Are Statins Killing You? The Top 6 Dangers of Statins
Are you part of the one in four Americans over the age of 45 who take statins? Statin drugs are prescribed to help lower cholesterol, but the dangers of statins and the truth about its efficacy are now being questioned. One of the hurdles in reversing the policy on statins is the fact that Big Pharma makes huge profits from the sales of statin drugs, with a reported turnover of $29 billion in 2013.
The Dangers of Statins
Several surveys have reported results that show statins may be doing more harm than good when it comes to our health. Their results show:
- Statins interfere with the natural production of Coenzyme Q10, which helps maintain blood pressure, supports the cardiovascular system and is essential for the immune and nervous systems
- Studies have found a link between statin use and memory loss, possibly because cholesterol is essential to brain function. Some patients find they are unable to remember words while others develop serious neurological problems such as Lou Gehrig’s Disease
- Statins appear to weaken the immune system, so users are more prone to bacterial infections
- Statin drugs promote inflammation due to the increased production of cytokines
- Statin users are at higher risk of Parkinson’s and Amyotrophic Lateral Sclerosis (ALS), according to Dr. David Williams
- In animals studies, statins caused 226% more muscle damage in animals when they exercised, compared to animals that were not on statins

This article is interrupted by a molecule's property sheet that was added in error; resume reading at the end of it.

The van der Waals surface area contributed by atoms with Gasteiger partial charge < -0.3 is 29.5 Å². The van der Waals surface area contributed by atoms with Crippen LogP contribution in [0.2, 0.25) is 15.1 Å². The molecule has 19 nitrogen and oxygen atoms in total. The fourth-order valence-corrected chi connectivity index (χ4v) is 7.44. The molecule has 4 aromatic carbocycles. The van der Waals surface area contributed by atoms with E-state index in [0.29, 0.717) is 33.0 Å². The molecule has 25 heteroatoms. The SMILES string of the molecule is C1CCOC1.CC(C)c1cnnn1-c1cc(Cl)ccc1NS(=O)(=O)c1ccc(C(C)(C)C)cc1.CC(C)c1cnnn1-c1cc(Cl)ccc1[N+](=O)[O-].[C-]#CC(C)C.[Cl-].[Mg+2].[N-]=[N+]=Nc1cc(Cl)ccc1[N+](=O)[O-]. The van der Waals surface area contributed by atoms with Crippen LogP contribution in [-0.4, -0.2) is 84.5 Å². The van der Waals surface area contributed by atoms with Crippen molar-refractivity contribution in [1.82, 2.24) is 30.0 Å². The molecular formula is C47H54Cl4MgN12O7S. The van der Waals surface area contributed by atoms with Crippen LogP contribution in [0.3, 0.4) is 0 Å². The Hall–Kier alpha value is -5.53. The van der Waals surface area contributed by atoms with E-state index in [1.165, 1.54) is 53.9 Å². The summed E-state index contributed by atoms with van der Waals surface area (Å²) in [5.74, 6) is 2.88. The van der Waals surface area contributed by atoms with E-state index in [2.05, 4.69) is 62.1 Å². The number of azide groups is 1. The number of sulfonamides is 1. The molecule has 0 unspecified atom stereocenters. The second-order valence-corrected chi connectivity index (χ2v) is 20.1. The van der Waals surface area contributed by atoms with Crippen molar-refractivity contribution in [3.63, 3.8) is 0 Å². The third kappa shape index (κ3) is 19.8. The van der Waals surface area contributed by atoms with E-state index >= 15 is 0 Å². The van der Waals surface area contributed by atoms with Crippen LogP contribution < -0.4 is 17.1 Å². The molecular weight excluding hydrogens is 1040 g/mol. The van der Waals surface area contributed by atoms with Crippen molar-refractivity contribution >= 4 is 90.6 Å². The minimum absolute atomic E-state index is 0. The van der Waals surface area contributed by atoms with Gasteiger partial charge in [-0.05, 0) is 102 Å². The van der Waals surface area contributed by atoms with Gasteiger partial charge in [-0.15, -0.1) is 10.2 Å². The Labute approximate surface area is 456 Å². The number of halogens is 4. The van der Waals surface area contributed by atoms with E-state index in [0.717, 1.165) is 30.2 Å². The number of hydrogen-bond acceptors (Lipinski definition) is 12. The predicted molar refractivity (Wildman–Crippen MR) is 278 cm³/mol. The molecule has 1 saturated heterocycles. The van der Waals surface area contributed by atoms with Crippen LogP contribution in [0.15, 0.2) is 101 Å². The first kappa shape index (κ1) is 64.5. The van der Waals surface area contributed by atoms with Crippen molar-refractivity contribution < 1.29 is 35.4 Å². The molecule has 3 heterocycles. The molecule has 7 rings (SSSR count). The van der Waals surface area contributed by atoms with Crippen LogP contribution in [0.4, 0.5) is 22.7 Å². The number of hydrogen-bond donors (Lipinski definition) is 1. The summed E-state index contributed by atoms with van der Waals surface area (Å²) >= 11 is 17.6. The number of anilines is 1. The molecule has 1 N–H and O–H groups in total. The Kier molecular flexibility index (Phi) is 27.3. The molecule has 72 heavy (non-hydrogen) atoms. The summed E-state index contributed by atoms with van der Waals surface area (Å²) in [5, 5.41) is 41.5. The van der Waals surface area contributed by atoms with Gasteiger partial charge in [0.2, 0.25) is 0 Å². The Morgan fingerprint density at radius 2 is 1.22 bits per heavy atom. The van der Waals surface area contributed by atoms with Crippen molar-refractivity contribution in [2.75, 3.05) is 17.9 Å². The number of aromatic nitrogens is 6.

And the list goes on and on. It’s a cause for reflection for those who take statins and are so far unaware of the dangers of statins.
When to Stop Taking Statins
Although studies have shown that statins help reduce cholesterol, which is thought to lower the risk of heart disease, it may not apply to those over the age of 50. A Japanese study found that high cholesterol is not necessarily associated to coronary heart disease in those over the age of 50. This study suggests that older people would actually be healthier if they stopped taking statins at middle age.
Harlan Krumholz at the Cardiovascular Medicine Department at Yale discovered that elderly people with low cholesterol were twice as likely to die from heart attack as those with high cholesterol, which contradicts popular beliefs about the need for statins into old age.
In addition to this, the University of Minnesota Epidemiology Department studied 68,000 deaths and found that low cholesterol was associated with an increased risk of dying from gastrointestinal or respiratory disease. This ties in with the above findings about the dangers of statins weakening the immune system.
While the debate continues about the dangers of statins, one message remains clear. By eating a healthy balanced diet based on meat, fish, vegetables and fruit, such as the Paleo diet recommended by Dr. Mercola, your body may balance its own levels of cholesterol, leading to a longer life, safely and naturally.